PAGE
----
Analysis of Acoustic Problems with Different Boundary Conditions and Step Discontinuities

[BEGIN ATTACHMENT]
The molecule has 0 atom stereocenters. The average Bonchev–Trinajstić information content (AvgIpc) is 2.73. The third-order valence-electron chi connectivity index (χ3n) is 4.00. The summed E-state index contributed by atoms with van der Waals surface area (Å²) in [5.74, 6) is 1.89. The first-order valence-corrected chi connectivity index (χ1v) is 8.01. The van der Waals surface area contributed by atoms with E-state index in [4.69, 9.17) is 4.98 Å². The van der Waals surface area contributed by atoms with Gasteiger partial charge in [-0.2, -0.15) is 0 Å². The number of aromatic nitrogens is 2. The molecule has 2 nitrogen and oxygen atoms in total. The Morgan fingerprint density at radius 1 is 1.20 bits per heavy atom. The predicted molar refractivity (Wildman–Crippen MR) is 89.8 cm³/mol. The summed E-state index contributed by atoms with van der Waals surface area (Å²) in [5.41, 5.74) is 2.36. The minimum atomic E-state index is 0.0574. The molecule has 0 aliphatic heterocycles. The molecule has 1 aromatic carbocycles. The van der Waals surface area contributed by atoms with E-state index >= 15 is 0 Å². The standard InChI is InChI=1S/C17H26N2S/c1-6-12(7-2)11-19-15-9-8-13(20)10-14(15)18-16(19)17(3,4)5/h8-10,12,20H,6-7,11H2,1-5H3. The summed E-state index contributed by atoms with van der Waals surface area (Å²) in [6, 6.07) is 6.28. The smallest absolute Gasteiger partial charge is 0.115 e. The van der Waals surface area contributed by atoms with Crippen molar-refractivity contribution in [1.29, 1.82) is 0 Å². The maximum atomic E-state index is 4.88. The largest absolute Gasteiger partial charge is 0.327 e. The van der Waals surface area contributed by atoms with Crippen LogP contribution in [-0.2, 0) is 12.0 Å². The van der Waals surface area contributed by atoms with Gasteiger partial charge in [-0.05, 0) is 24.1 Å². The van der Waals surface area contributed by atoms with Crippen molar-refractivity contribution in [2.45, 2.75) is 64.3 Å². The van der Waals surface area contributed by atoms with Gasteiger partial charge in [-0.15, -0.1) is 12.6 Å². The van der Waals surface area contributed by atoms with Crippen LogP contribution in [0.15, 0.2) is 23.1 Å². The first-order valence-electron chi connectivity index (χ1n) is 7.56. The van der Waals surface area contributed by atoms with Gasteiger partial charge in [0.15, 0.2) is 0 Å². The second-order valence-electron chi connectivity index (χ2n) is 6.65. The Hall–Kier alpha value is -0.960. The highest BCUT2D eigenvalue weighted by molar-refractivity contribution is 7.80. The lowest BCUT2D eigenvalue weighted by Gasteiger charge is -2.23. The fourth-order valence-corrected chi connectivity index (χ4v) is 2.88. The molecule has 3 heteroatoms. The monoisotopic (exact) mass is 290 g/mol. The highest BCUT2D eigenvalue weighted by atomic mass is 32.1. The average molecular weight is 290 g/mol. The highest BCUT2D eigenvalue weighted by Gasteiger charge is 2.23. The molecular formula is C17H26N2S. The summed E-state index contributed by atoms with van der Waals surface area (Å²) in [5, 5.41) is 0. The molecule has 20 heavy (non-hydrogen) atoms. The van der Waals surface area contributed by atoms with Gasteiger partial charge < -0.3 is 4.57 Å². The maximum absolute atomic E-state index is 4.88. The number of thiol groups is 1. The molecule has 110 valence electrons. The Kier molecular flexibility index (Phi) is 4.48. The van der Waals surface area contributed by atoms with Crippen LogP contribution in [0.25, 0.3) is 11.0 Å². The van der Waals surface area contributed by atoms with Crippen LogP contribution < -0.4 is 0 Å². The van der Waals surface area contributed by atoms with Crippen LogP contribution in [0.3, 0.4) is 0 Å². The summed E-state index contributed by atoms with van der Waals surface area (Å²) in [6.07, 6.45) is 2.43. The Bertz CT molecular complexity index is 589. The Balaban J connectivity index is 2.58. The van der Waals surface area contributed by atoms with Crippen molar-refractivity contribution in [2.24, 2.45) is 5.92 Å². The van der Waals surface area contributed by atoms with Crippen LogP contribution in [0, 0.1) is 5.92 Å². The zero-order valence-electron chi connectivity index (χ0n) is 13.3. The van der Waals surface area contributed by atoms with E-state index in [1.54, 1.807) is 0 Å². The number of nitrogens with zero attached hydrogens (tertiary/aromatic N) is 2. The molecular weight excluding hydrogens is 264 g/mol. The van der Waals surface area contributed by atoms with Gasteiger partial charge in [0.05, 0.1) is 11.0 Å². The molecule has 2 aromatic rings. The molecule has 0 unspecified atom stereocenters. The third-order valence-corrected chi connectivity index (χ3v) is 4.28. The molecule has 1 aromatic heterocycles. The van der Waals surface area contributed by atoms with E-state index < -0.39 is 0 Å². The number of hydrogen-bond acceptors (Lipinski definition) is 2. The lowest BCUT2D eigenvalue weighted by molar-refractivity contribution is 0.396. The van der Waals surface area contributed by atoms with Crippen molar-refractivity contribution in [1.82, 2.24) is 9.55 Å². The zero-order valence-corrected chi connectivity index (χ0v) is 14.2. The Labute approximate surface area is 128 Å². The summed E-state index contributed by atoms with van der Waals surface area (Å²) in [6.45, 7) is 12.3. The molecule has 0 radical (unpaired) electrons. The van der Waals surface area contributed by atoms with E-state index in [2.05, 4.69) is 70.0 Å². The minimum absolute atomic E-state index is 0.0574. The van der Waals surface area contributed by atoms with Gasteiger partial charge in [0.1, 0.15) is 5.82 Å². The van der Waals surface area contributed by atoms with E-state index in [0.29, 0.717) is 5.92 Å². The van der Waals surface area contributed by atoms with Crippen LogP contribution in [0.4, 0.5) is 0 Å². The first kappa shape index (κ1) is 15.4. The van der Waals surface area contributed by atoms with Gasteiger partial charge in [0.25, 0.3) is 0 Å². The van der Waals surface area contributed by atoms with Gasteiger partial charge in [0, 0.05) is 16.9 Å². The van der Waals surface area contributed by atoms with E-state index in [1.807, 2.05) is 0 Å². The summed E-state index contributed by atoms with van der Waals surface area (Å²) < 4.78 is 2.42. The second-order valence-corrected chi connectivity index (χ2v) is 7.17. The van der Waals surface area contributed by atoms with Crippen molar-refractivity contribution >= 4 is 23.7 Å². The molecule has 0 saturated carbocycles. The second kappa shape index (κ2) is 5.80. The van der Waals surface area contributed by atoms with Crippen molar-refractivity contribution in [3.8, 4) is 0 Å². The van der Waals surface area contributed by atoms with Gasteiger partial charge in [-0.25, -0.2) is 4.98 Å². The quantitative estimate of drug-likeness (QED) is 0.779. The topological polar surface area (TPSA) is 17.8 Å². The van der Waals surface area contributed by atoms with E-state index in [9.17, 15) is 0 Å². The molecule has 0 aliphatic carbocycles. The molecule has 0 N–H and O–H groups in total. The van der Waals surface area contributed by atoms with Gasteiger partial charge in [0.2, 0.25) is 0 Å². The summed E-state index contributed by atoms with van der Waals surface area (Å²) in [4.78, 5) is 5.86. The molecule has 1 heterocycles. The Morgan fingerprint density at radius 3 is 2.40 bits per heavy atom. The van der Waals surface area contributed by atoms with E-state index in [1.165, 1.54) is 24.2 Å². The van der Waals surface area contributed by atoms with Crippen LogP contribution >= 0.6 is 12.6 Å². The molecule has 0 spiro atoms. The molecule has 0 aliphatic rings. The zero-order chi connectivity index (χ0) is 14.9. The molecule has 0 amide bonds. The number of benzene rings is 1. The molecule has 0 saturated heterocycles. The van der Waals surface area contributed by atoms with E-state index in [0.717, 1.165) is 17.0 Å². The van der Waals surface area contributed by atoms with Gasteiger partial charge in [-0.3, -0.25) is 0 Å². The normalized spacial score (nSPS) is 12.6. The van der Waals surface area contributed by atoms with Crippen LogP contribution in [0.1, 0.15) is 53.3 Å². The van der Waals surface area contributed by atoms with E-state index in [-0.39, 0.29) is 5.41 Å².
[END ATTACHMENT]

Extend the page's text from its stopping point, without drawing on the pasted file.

The present thesis discusses a class of physical problems that contains the propagation and attenuation of fluid structure coupled waves through discontinuous flexible waveguides which support structure-borne as well as fluid-borne vibrations. The modelled configurations of flexible waveguides comprise thin elastic elements such as elastic membranes and/or plates joined to the structural discontinuities with or without flanges. The associated boundary value problems are governed by Helmholtz’s equation and have Dirichlet, Neumann, Robin and/or higher order boundary conditions. The Mode-Matching (MM) scheme is used to solve the governing boundary value problems. This technique relies on the eigenfunction ansatz, which are based on the eigenvalue problem corresponding to the given boundary value problems. The eigenvalue problems having rigid, soft or impedance types of boundary conditions reveal orthogonal eigenfunctions, and the resulted eigen-sub-systems undergo Sturm-Liouville (SL) category. However, if the eigenvalue problems involve higher order boundary conditions the eigenfunctions are non-orthogonal in nature and, the resulted eigen-sub-systems underlie nonSturm-Liouville category. In such systems, the development and use of generalized orthogonal characteristics is indispensable to ensure the point-wise convergence of the solution. The orthogonal characteristics are incorporated in the process of conversion of differential systems to the linear algebraic systems. The application of generalized orthogonality relation (OR) governs additional constants that are found through application of appropriate edge conditions. The systems are truncated and inverted to explain physical characteristics of the modeled structures. The numerical computations are performed by using the truncated solutions to see how the choice of appropriate edge conditions, structural variations and bounding wall conditions affect acoustic attenuation for structure-borne as well as fluidborne vibrations. Furthermore, the Low-Frequency Approximation (LFA) solution which is valid only in low frequency regime is developed. The performance of LFA is compared with the benchmark MM method and is found in a good agreement with relative merits.